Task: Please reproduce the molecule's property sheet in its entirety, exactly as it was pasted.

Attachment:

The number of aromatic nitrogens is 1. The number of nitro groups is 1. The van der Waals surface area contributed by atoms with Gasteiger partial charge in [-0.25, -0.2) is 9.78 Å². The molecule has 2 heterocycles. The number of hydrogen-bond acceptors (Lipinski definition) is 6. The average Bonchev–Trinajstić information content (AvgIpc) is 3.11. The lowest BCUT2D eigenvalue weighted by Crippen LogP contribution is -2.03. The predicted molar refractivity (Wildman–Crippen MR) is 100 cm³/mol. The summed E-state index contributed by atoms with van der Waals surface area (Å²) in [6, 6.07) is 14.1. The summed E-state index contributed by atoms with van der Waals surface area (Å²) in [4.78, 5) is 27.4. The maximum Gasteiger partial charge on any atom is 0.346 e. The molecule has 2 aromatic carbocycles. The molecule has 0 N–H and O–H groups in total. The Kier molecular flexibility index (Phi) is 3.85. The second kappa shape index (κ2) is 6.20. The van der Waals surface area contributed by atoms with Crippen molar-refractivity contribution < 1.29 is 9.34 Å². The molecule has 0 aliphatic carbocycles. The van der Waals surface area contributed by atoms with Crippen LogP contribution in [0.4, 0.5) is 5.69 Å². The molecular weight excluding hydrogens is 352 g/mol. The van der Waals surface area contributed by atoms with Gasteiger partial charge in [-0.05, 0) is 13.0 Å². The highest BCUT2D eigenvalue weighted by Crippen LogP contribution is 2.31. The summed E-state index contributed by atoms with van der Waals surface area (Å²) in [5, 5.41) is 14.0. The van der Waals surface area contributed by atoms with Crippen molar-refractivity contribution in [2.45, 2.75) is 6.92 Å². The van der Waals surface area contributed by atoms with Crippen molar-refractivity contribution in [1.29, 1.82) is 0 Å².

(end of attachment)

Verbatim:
The number of aromatic nitrogens is 1. The number of nitro groups is 1. The van der Waals surface area contributed by atoms with Gasteiger partial charge in [-0.25, -0.2) is 9.78 Å². The molecule has 2 heterocycles. The number of hydrogen-bond acceptors (Lipinski definition) is 6. The average Bonchev–Trinajstić information content (AvgIpc) is 3.11. The lowest BCUT2D eigenvalue weighted by Crippen LogP contribution is -2.03. The predicted molar refractivity (Wildman–Crippen MR) is 100 cm³/mol. The summed E-state index contributed by atoms with van der Waals surface area (Å²) in [6, 6.07) is 14.1. The summed E-state index contributed by atoms with van der Waals surface area (Å²) in [4.78, 5) is 27.4. The maximum Gasteiger partial charge on any atom is 0.346 e. The molecule has 2 aromatic carbocycles. The molecule has 0 N–H and O–H groups in total. The Kier molecular flexibility index (Phi) is 3.85. The second kappa shape index (κ2) is 6.20. The van der Waals surface area contributed by atoms with Crippen molar-refractivity contribution < 1.29 is 9.34 Å². The molecule has 0 aliphatic carbocycles. The van der Waals surface area contributed by atoms with Crippen LogP contribution in [0.4, 0.5) is 5.69 Å². The molecular weight excluding hydrogens is 352 g/mol. The van der Waals surface area contributed by atoms with Gasteiger partial charge in [-0.05, 0) is 13.0 Å². The highest BCUT2D eigenvalue weighted by Crippen LogP contribution is 2.31. The summed E-state index contributed by atoms with van der Waals surface area (Å²) in [5, 5.41) is 14.0. The van der Waals surface area contributed by atoms with Crippen molar-refractivity contribution in [2.45, 2.75) is 6.92 Å². The van der Waals surface area contributed by atoms with Crippen molar-refractivity contribution in [1.29, 1.82) is 0 Å².